Italians love shopping. But they hate being overcharged. So millions are expected to go on a nationwide shopping strike on Sept. 12 to protest what they see as a dramatic surge in prices since the introduction of euro notes and coins on Jan. 1. The anger isn't limited to Italy. In Germany, thousands of citizens phone a special government hotline each day to complain about price hikes since the new currency arrived. In France, newspapers are full of tirades about the rising price of everything from groceries to a trip to the hairdresser. Irate Greeks had their own shopping strike on Sept. 3.
The protesters seem to have plenty to be upset about. Fresh cucumbers and tomatoes now cost 10% more than they did a year ago, and a shampoo and set in France is up by an average 12%, consumer groups say. In Italy, a simple plate of pasta at many trattorias will set you back almost twice as much as it did last fall. Overall, consumer watchdogs and nongovernmental agencies estimate that annual inflation in the 12-country euro zone topped 5% in July. "Restaurant owners and retailers have used the new currency as an excuse for forcing through huge price increases," gripes Anneliese Gutmann, a retired civil servant encountered in Frankfurt's Norwestzentrum shopping center. "It's an absolute scandal."
It certainly would be--if it were true. But according to Eurostat, the European Union's Luxembourg-based statistical agency, inflation across the euro zone remains subdued--at just 1.9% for the 12 months through July. The official stats are backed by most academic number-crunchers and economists. "There is no reason to doubt the statistics," says Guido Tabellini, professor of economics at Bocconi University in Milan. That's also the view of the monetary policymakers at the European Central Bank, whose chief mandate is inflation control. "Overall, there is no evidence that the euro cash changeover has had a significant effect on the average price level," says ECB President Wim Duisenberg.
To be sure, the prices of many goods and services have indeed shot up. The summer's bad weather washed out cropland and boosted fresh-produce prices. Tax increases hiked the prices of tobacco and some luxury goods. Public transit fares were rounded up, sometimes by a third. And some unscrupulous business owners did push through big increases, sometimes simply by switching currency symbols without changing the numbers behind them. German Finance Minister Hans Eichel was himself victimized: In May he popped out for a snack and was charged 3.50 euros for a Bratwurst und Br?tchen that used to cost him 3.50 Deutschemarks--little more than half as much. He was livid and called on Germans to boycott underhanded merchants. "I don't go back to places where I feel ripped off," he said.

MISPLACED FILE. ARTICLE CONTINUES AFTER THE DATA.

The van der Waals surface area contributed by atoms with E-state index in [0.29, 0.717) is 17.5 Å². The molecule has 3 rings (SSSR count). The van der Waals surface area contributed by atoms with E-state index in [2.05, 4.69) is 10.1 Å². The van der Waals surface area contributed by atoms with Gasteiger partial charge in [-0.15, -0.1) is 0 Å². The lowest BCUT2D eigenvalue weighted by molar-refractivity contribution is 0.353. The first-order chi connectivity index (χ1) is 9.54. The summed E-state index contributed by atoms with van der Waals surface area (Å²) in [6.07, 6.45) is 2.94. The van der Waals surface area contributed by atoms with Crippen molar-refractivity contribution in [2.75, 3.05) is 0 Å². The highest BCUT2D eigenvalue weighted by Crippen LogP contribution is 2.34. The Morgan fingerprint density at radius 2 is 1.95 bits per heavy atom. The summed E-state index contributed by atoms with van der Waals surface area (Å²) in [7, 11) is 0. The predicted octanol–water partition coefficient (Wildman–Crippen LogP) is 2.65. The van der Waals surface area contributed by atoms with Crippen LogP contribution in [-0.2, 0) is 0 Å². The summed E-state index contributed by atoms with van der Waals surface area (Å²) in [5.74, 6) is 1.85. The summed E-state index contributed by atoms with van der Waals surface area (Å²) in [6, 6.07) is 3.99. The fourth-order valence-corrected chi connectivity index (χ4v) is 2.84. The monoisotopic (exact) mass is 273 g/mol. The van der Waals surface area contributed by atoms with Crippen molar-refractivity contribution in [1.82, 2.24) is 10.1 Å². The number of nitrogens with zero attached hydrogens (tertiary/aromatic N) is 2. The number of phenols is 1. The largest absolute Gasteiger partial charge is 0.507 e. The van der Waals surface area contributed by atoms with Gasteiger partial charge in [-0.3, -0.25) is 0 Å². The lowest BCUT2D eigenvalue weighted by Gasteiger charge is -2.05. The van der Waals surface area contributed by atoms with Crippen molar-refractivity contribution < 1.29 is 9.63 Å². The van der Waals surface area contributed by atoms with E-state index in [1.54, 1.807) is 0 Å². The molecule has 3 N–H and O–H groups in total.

Fair enough. But economists point out that for every overpriced bratwurst there is an electronics item or appliance whose price has fallen. And energy prices have stayed fairly flat because of the euro's rise against the dollar. Even in Italy, where anger at alleged "euro-gouging" is fiercest, the official annualized inflation rate was a tolerable 2.4% as of July. And switching to the euro was responsible for no more than two-tenths of a percentage point of that, says Eurostat. While consumer activists argue that the basket of goods used by government agencies to calculate inflation isn't representative of what most Europeans buy, economists say the yawning gap between the public perception of inflation and its real level is psychological. "Consumers notice price increases for things they pay for in cash or buy regularly, like their groceries or going to a bar," points out Jean-Pierre Durante, an economist at Pictet & Cie., a private bank in Geneva. "But they don't tend to notice price decreases on big-ticket items such as computers or cars." On top of that, surveys show that many people still have no idea of the cost in euros of many basic items-six eggs, a loaf of bread, or a bottle of beer, for example.
Even if prices aren't really soaring, officials are being forced to pay attention to the rising tide of discontent--if only because the furor could do some serious political damage. In Italy, where union members think prices are rising faster than they are, union leaders are demanding sharp pay raises and are threatening a nationwide strike. Still more worrying, consumers might respond by spending less. And if the euro becomes associated in the popular consciousness with higher inflation, that won't help its cause in Britain, Denmark, and Sweden, the three EU nations that haven't joined the euro zone.
But there is little that politicians can do to reassure voters. On Aug. 29, Italian Finance Minister Giulio Tremonti proposed replacing the one-euro coin with a euro note in a bid "to increase respect for the currency and stabilize prices." A euro bill, holding roughly the same value as a U.S. dollar bill, couldn't be dismissed as a bit of loose change, he reasons. On Aug. 30, the Italian government slapped a three-month freeze on some utility and transport prices, a move condemned by most economists, who say prices should be governed by market forces, not by government fiat.
One thing consumers can count on: The ECB isn't likely to raise interest rates to tame inflation that it doesn't think is there. Ironically, the popular concern about inflation could induce the ECB to cut, rather than raise, rates. With euro-zone consumption down 0.9% from the year-ago level, the last thing the Continent's struggling economy needs is even weaker demand brought on by higher rates. Indeed, instead of a national shopping strike, what Europe could really use is a big shopping spree. By David Fairlamb in Frankfurt, with Gail Edmondson in Rome